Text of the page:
(Port Harcourt, Nigeria)
I am writing in from Nigeria. I have a 4 months female rottweiler I named Zuni, everybody in my family ( including my 18 months old little boy) love Zuni.
The problem is everyone who knows we have a rottie as a pet complains and feeds us with all sorts that I have not been able to confirm… they say they are not the best of dogs, they are wolfs, they eat their owners, they are threats to kids, they are not controllable etc. I am worried as well as scared now.
Second, Zuni will cry all day long if I chain her or lock her in her Kennel as I have been advised to. Ask Zuni to sit or lie she will not she will rather be jumping on you licking you and try to play with you. what do I do now? How do I train her, should I keep her or sell her and go for an Alsatian? I am worried is Zuni really a threat to my kids?
Let me say first of all – a well-bred and properly raised Rottweiler is no more ‘dangerous’ than any other breed. This almost ‘devil dog’ reputation is entirely undeserved, inaccurate and basically just ridiculous. It makes me very angry and sad. The people who are telling you this nonsense do not know what they are talking about, most likely have never met or owned a Rottweiler, and are simply ‘parroting’ the ignorant gossip they hear.
First of all I’d recommend you read the following pages on my website as they should answer just about every question you have…..
- Rottweiler Dogs
- Are Rottweilers Dangerous?
- A Rottweiler Puppy
- Taking Care Of A Puppy
- Stop Puppy Biting
- Free Puppy Training Tips
Rottweilers are wonderful dogs, but of course they’re not perfect, neither are they ‘saints’. They’re a guardian breed (as are German Shepherds/Alsations which is the other breed you mention), and are big, strong, intelligent, loyal and loving.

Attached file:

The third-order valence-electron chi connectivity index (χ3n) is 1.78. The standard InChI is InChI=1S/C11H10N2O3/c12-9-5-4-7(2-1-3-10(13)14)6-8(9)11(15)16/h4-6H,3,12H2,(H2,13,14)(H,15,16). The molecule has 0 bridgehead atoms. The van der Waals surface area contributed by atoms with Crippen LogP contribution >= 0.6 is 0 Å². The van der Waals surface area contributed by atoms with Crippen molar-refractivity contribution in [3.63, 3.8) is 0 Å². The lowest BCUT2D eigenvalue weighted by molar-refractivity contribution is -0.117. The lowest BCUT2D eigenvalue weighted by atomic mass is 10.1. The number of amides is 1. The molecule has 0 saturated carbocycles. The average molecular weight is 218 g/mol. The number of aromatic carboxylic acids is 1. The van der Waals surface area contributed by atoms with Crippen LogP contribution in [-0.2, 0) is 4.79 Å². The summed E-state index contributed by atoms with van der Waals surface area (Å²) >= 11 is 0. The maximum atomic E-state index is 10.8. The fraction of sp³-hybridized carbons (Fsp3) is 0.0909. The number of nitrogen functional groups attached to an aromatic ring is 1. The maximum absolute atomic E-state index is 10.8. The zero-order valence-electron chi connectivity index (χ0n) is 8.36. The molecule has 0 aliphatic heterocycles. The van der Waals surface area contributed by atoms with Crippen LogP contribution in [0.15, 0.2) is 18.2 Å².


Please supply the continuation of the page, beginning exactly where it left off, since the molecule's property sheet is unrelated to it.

They’re often not recommended as a ‘first’ dog because they’re very smart and can be strong willed, however they ARE NOT an indiscriminately vicious or dangerous dog at all. Because of their adult size (and the fact that an adolescent Rottweiler can be clumsy and awkward), they can inadvertently hurt very young children or frail elderly people simply by knocking them down…. usually as the result of an over-excited and loving greeting! So that is something to bear in mind. However, training your Rottweiler puppy properly will teach her not to jump, bite etc. and how to behave.
Start training Zuni now, and be loving and consistent with her. I’d also advise getting her enrolled in a dog training class once she’s had all her vaccinations, but be sure that the trainer understands these dogs and uses only reward-based, positive training methods. Some ‘old school’ type trainers still believe that big, strong dogs like Rottweilers need harsh, punitive training methods but nothing could be further from the truth.
Zuni complains when you chain her or lock her in her kennel all day because she loves you and wants to be part of the family. This is natural. Rotties need to be involved in family life and bond very closely with their owners, she will be miserable if you keep her separated all the time and if anything could make her unpredictable and difficult this would be it.
She needs to be around you, to learn how to behave and to bond with you. Of course she does also need to learn to be kenneled or left alone for short periods of time, and in that situation you just need to ignore her fussing. You can make it up to her when she gets family time later on.
I really hope you take the time to read all the information and advice on the pages above as it will give you an accurate picture of this breed and has lots of tips to help you understand and train your puppy. I have 6 children myself and they have been raised with Rottweilers without incident. They love the dogs and the dogs love them. It is important to teach children to treat dogs with respect though, and make sure that they don’t tease a puppy or adult dog.
I wish your family and Zuni the best of luck and hope that you take the time and effort to train her correctly and give her a good life, with lots of love, so that she can grow up to be a great representative of her breed (a true Rottweiler) and show other people just what an amazing dogs Rottweilers truly are :o)